- Mobile apps are growing their audiences as marketers adapt to the General Data Protection Regulation (GDPR), a stricter data-privacy law that the European Union enacted a year ago. Mobile app audiences rose 17% worldwide in the past year while marketers trimmed their customer lists in more traditional marketing channels like email, per a study that customer engagement firm Airship shared with Mobile Marketer.
- A jump in notifications indicates how dependent marketers have become on mobile platforms to reach target audiences. The average number of mobile notifications received by consumers rose 18% to 36 a month worldwide in the past year. The average notification opt-in rate has steadied at 67% of app users, per Airship. Industries that boosted their notifications the most included finance (up 57%), retail (54%) and media (41%).
- Consumers in the past year were less likely to share their location data in the wake of GDPR's enactment and growing concern over data privacy. The average opt-in rate for use of location data dipped to 7.7% from 9.3% worldwide. However, location data opt-ins in the entertainment (43.1%) and food and drink (161.5%) categories grew sharply on the strength of direct consumer benefits like pre-order and delivery services.
Because the EU enacted GDPR to protect its citizens wherever they are in the world, the privacy law has had a strong effect beyond the geographic borders of its member states. GDPR limits how much personal data companies can share without the informed consent of EU consumers. In the year since its enactment, marketers appear to be leaning more heavily on apps that give them greater direct control of the data they collect from users who choose to share that information instead of relying on third-party data.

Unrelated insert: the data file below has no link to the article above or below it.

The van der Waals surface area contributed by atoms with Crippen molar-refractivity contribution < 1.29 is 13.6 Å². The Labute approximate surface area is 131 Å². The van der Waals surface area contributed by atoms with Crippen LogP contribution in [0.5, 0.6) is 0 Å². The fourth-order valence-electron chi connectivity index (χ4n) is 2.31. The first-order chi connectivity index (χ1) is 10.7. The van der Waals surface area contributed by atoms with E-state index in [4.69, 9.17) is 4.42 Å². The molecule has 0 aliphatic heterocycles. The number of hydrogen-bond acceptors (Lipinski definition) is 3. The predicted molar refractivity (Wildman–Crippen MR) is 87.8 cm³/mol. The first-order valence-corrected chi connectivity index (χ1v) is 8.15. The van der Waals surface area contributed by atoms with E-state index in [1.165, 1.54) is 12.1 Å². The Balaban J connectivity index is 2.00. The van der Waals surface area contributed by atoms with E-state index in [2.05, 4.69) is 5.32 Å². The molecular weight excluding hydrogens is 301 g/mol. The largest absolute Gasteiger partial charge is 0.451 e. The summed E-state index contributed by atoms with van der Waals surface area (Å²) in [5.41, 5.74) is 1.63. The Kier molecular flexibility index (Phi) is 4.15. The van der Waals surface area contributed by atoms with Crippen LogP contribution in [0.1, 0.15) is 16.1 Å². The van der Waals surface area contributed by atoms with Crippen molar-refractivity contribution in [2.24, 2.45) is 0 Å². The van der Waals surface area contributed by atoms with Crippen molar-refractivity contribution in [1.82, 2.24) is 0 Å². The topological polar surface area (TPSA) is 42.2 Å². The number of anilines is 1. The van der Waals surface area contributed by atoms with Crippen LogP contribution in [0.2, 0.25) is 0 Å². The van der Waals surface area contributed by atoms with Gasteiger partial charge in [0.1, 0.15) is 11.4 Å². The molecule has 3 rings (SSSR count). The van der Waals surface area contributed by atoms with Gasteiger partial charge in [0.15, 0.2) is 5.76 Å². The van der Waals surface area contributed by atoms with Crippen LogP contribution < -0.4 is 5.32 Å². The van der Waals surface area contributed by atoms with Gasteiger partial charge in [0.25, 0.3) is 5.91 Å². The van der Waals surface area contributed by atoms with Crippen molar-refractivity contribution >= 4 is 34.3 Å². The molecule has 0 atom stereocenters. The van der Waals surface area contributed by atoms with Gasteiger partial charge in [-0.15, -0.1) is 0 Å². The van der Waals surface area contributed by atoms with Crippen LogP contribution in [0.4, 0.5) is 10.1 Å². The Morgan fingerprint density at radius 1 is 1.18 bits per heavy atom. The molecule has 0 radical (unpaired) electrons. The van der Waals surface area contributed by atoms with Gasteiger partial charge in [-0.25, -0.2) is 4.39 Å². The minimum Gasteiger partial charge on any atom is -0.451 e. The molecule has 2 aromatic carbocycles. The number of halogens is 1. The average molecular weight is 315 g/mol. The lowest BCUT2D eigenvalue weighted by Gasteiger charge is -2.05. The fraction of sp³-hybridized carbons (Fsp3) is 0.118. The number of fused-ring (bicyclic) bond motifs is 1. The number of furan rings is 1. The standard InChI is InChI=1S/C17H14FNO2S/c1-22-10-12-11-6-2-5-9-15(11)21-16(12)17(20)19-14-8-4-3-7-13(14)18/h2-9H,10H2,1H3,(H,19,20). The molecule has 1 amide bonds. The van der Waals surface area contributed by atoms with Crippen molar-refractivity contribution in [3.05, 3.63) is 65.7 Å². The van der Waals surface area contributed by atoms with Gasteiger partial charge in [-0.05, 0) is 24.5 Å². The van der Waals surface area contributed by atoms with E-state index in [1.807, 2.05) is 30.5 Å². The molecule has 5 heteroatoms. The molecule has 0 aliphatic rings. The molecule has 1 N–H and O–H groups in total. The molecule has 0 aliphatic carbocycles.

As consumers install apps from businesses including banks, retailers and entertainment venues, they open the possibility of receiving opt-in notifications. While notifications grew worldwide from a year earlier, Airship observed several geographic differences. Monthly notifications in the Americas grew 22% to an average of almost 37 for each mobile user, followed by 16% growth in Europe to 35. Asia maintained its top spot with an average of 57 notifications sent a month, a 2.5% advance from a year earlier, while Africa showed a steep decline of 33% to about 19 sends a month.
GDPR's biggest effect in the past year is location sharing, as fewer mobile customers allowed businesses to track their whereabouts, although anonymized tracking data can still provide significant personal information about mobile users. While retailers saw a 13% drop in location sharing, it remains the most popular industry for opt-in data among 21% of consumers. That comparably high rate indicates that mobile users are willing to share their location data with retailers that provide a compelling reason to do so, possibly by offering discounts and special promotions when shoppers enter a store or pass by.
The overall dips in location opt-ins were mitigated by the sizable increases in specific industries where consumers see more of a connection between location data and value. The food and drink industry saw a significant jump in location sharing as mobile customers, indicating that the growing popularity of food-delivery apps like DoorDash, Grubhub and Uber Eats are urging people to share their locations for more personalized recommendations. In addition, fast food chains like Burger King and McDonald's have run campaigns that specifically depended on location data to deliver customized offers or food to mobile users.